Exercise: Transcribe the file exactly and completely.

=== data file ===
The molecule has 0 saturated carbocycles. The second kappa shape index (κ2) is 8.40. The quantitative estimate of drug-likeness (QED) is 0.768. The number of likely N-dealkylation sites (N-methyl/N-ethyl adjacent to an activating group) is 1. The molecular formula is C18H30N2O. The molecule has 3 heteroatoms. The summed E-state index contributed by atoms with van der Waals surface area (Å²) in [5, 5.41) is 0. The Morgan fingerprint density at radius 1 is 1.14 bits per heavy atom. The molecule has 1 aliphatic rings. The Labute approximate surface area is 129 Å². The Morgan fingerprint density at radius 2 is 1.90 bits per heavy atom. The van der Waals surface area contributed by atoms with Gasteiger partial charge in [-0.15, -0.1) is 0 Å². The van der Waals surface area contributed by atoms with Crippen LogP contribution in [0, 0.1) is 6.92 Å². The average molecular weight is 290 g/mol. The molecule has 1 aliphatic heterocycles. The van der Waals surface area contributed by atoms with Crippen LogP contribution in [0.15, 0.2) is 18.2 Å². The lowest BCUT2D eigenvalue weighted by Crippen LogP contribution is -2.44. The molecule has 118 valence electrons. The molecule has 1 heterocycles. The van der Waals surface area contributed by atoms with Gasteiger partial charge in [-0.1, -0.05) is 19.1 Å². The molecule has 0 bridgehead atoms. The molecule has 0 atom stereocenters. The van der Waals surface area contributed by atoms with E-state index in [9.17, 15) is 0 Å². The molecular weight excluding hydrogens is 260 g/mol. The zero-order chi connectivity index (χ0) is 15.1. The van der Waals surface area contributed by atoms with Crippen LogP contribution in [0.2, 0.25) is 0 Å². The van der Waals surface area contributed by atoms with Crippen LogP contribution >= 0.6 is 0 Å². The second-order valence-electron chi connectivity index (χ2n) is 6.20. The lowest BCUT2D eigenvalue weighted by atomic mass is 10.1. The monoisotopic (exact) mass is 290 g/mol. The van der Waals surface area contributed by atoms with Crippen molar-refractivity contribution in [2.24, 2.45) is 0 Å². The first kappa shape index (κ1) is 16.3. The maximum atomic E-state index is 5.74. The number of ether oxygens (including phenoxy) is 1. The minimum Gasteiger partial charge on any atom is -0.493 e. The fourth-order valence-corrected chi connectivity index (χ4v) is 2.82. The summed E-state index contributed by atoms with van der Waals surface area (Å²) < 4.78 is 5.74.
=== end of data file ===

The molecule has 0 saturated carbocycles. The second kappa shape index (κ2) is 8.40. The quantitative estimate of drug-likeness (QED) is 0.768. The number of likely N-dealkylation sites (N-methyl/N-ethyl adjacent to an activating group) is 1. The molecular formula is C18H30N2O. The molecule has 3 heteroatoms. The summed E-state index contributed by atoms with van der Waals surface area (Å²) in [5, 5.41) is 0. The Morgan fingerprint density at radius 1 is 1.14 bits per heavy atom. The molecule has 1 aliphatic rings. The Labute approximate surface area is 129 Å². The Morgan fingerprint density at radius 2 is 1.90 bits per heavy atom. The van der Waals surface area contributed by atoms with Gasteiger partial charge in [-0.15, -0.1) is 0 Å². The van der Waals surface area contributed by atoms with Crippen LogP contribution in [0, 0.1) is 6.92 Å². The average molecular weight is 290 g/mol. The molecule has 1 aliphatic heterocycles. The van der Waals surface area contributed by atoms with Crippen LogP contribution in [0.15, 0.2) is 18.2 Å². The lowest BCUT2D eigenvalue weighted by Crippen LogP contribution is -2.44. The molecule has 118 valence electrons. The molecule has 1 heterocycles. The van der Waals surface area contributed by atoms with Gasteiger partial charge in [-0.1, -0.05) is 19.1 Å². The molecule has 0 bridgehead atoms. The molecule has 0 atom stereocenters. The van der Waals surface area contributed by atoms with E-state index in [9.17, 15) is 0 Å². The molecular weight excluding hydrogens is 260 g/mol. The zero-order chi connectivity index (χ0) is 15.1. The van der Waals surface area contributed by atoms with Crippen LogP contribution in [0.2, 0.25) is 0 Å². The van der Waals surface area contributed by atoms with Crippen LogP contribution >= 0.6 is 0 Å². The second-order valence-electron chi connectivity index (χ2n) is 6.20. The lowest BCUT2D eigenvalue weighted by atomic mass is 10.1. The monoisotopic (exact) mass is 290 g/mol. The van der Waals surface area contributed by atoms with Crippen molar-refractivity contribution in [2.24, 2.45) is 0 Å². The first kappa shape index (κ1) is 16.3. The maximum atomic E-state index is 5.74. The number of ether oxygens (including phenoxy) is 1. The minimum Gasteiger partial charge on any atom is -0.493 e. The fourth-order valence-corrected chi connectivity index (χ4v) is 2.82. The summed E-state index contributed by atoms with van der Waals surface area (Å²) < 4.78 is 5.74.